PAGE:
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Researchers Explore Extraocular Muscles' Potential Defense Against ALS

Researchers Explore Extraocular Muscles' Potential Defense Against ALS

June 23, 2023

Researchers from Umeå University and University Hospital of Umeå have discovered a distinct type of muscle fiber in the extraocular muscles that exhibits resistance against amyotrophic lateral sclerosis (ALS). Furthermore, when other muscle fiber types decrease in proportion, this unique fiber type demonstrates an increase to compensate. These significant findings have the potential to contribute to the development of novel treatment approaches aimed at slowing down the progression of ALS.

The research findings have been published in the journal Investigative Ophthalmology & Visual Science.

"You should be very careful about talking about breakthroughs in ALS research. We are far from a curative treatment. But these results still show that everything is not only deteriorating, but that the body can also utilize defensive strategies in a way that is hopeful for future research," says Arvin Behzadi, doctoral student at Umeå University and physician.

In individuals with ALS, while other muscle fibers experience atrophy and functional loss, the extraocular muscles remarkably maintain their functionality throughout the disease progression. Despite the requirement of multiple extraocular muscles for proper eye movement and function, ALS patients consistently retain intact extraocular muscle function even in later stages of the disease.

Researchers in Umeå have made a significant discovery that could potentially explain this phenomenon. They have identified a distinct type of muscle fiber within the extraocular muscles that not only exhibit resistance against ALS but also demonstrate an increase in proportion relative to less resistant muscle fibers affected by ALS.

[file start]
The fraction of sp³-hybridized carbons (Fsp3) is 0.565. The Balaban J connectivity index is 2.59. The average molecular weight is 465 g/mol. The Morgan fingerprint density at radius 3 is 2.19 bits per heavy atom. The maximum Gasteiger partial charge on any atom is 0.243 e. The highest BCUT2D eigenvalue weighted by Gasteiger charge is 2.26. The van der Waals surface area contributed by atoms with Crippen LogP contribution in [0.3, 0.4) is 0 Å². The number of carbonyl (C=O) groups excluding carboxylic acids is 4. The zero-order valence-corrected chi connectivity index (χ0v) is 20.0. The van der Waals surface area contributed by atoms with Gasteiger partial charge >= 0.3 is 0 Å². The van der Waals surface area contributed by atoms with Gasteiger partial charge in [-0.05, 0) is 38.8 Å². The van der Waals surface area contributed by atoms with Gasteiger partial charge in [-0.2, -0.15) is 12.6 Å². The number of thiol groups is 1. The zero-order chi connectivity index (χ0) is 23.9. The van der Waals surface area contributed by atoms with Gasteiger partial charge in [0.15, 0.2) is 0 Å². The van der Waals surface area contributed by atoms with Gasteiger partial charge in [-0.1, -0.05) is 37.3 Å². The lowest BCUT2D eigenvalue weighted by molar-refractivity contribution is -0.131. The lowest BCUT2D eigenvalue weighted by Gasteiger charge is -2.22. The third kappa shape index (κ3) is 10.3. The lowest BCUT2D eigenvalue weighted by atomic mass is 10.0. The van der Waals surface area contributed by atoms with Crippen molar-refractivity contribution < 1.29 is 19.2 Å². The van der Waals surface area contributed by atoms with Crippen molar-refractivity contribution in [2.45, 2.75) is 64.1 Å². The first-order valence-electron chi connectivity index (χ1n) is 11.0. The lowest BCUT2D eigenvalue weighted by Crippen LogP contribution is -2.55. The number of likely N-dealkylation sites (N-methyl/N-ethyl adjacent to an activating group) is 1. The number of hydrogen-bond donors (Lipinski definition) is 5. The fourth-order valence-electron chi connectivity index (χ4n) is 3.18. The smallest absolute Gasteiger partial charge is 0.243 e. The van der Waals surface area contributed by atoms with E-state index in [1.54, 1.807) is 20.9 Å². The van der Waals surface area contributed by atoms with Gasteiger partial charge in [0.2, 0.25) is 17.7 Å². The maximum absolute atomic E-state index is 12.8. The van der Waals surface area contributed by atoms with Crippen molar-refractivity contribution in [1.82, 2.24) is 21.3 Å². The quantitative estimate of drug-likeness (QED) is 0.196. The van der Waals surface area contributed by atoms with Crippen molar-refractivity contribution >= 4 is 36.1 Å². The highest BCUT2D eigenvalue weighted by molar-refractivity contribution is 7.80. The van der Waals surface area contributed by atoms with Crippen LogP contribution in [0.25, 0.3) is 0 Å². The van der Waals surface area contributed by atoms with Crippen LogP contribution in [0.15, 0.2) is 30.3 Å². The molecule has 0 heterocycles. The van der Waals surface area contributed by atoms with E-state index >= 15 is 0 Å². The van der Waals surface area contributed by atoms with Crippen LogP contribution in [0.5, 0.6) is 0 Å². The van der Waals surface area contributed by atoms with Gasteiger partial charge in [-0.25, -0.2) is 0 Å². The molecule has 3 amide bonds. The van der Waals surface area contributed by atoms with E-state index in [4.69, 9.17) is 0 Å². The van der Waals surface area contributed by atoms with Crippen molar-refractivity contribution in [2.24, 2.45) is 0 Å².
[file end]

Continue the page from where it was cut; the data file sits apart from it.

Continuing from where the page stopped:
Building upon previous findings indicating mild effects of ALS on the extraocular muscles, researchers in Umeå have delved deeper into their investigation. Specifically, they focused on examining a unique type of muscle fiber exclusive to the extraocular muscles, absent in the muscles of the arms and legs. By utilizing specific antibodies capable of binding to various protein types, the researchers successfully mapped three distinct clusters of muscle fibers within the extraocular muscles.

They also studied alterations in distribution patterns occurring in ALS. The results revealed a significant decrease in proportion of a substantial cluster of muscle fibers situated in the innermost region of the extraocular muscles, displaying a muscle fiber composition akin to that observed in the arms and legs.

In contrast, the muscle fibers affected by ALS undergo replacement with the distinctive type of muscle fiber found exclusively in the extraocular muscles. Remarkably, these unique muscle fibers not only remain unaffected by ALS but also exhibit an increase in proportion. This process potentially plays a vital role in enabling the continued functionality of the extraocular muscles, even in the later stages of the disease when other striated muscles in the body experience atrophy and loss of function. However, it is important to note that the activation of the extraocular muscles relies on signals from nerve cells.

The preservation of these exclusive muscle fibers in ALS, along with the undisturbed innervation between these muscle fibers and the nerve cells responsible for their activation, suggests the possibility that the nerve cells controlling these muscle fibers may possess greater resistance to the pathological processes associated with ALS.

"The findings provide a deeper understanding of the potential protective mechanisms that the body can harness against ALS. More research is needed to investigate exactly which protective mechanisms these unique muscle fibers and the nerve cells that control these muscle fibers can use, and whether these protective mechanisms could in any way be induced in other striated muscles and nerves in other regions of the body that is affected in ALS," says Arvin Behzadi.


Arvin Behzadi et al, Myofiber Type Shift in Extraocular Muscles in Amyotrophic Lateral Sclerosis, Investigative Opthalmology & Visual Science (2023). DOI: 10.1167/iovs.64.5.15